JOURNAL ARTICLE

Evaluation of pharmacologic prophylaxis for venous thromboembolism in patients with chronic liver disease

Sean M Barclay, Meghan N Jeffres, KimChi Nguyen, Tamdan Nguyen
Pharmacotherapy 2013, 33 (4): 375-82
23553808

STUDY OBJECTIVE: To determine whether pharmacologic prophylaxis for venous thromboembolism (VTE) was associated with a decrease in the incidence of VTE or an increased incidence of bleeding in patients with chronic liver disease (CLD).

DESIGN: Single-center, retrospective cohort analysis.

SETTING: University medical center.

PATIENTS: A total of 1581 adults with CLD hospitalized over a 3-year period for longer than 24 hours.

MEASUREMENTS AND MAIN RESULTS: Medical records were reviewed for the primary outcome of VTE and documented episodes of bleeding during hospitalization and were divided into two groups based on receipt of pharmacologic VTE prophylaxis. During the 1581 hospitalizations, 392 (24.7%) patients received pharmacologic VTE prophylaxis. The incidence of VTE in the prophylaxis group was 0.5% compared with 1.8% in patients without prophylaxis (p=0.05). Documented bleeding rates were lower in the prophylaxis group (2.0% vs 10.3%, p<0.001). Multivariate logistic regression identified active malignancy (odds ratio [OR] 8.76, 95% confidence interval [CI], 2.56-29.58), trauma or surgery during hospitalization (OR 10.29, 95% CI 1.18-89.51), and history of VTE (OR 26.48, 95% CI 6.93-101.16) as risk factors of VTE. Use of pharmacologic VTE prophylaxis was protective against VTE (OR 0.34, 95% CI 0.04-0.88).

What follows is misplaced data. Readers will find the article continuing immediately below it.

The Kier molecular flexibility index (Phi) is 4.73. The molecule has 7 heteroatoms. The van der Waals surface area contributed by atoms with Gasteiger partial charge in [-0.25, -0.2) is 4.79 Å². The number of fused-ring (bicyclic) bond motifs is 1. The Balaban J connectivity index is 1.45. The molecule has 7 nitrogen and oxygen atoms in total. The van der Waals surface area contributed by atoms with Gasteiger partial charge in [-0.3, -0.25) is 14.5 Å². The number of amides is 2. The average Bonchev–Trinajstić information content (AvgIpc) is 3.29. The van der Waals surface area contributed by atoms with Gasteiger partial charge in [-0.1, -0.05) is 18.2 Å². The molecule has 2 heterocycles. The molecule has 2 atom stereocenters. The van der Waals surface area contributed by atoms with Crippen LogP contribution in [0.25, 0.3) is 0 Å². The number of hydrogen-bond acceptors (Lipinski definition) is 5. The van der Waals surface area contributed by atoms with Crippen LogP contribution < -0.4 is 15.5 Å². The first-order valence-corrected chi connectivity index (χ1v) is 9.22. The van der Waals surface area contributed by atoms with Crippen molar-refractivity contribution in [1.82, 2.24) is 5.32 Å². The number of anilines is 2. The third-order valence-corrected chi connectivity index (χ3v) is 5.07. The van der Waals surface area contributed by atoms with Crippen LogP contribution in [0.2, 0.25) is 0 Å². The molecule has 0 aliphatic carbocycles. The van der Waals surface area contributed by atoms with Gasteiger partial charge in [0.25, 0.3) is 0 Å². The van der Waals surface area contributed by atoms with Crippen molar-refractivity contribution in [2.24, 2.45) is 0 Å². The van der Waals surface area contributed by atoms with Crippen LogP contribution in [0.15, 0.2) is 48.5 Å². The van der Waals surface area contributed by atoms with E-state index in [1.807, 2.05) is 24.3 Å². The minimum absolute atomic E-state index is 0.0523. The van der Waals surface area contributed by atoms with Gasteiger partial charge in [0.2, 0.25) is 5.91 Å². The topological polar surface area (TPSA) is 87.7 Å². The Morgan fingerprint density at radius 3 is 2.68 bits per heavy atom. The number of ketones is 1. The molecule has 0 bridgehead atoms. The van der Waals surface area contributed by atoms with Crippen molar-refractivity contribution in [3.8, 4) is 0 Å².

CONCLUSION: Pharmacologic VTE prophylaxis was associated with a decreased incidence of VTE in patients with CLD without an increased rate of bleeding and should be routinely considered on admission to the hospital. Patients with CLD and active malignancy, trauma or surgery during hospitalization, or history of VTE appear to be at highest risk of VTE and thus warrant pharmacologic prophylaxis. Prospective studies must validate these findings.

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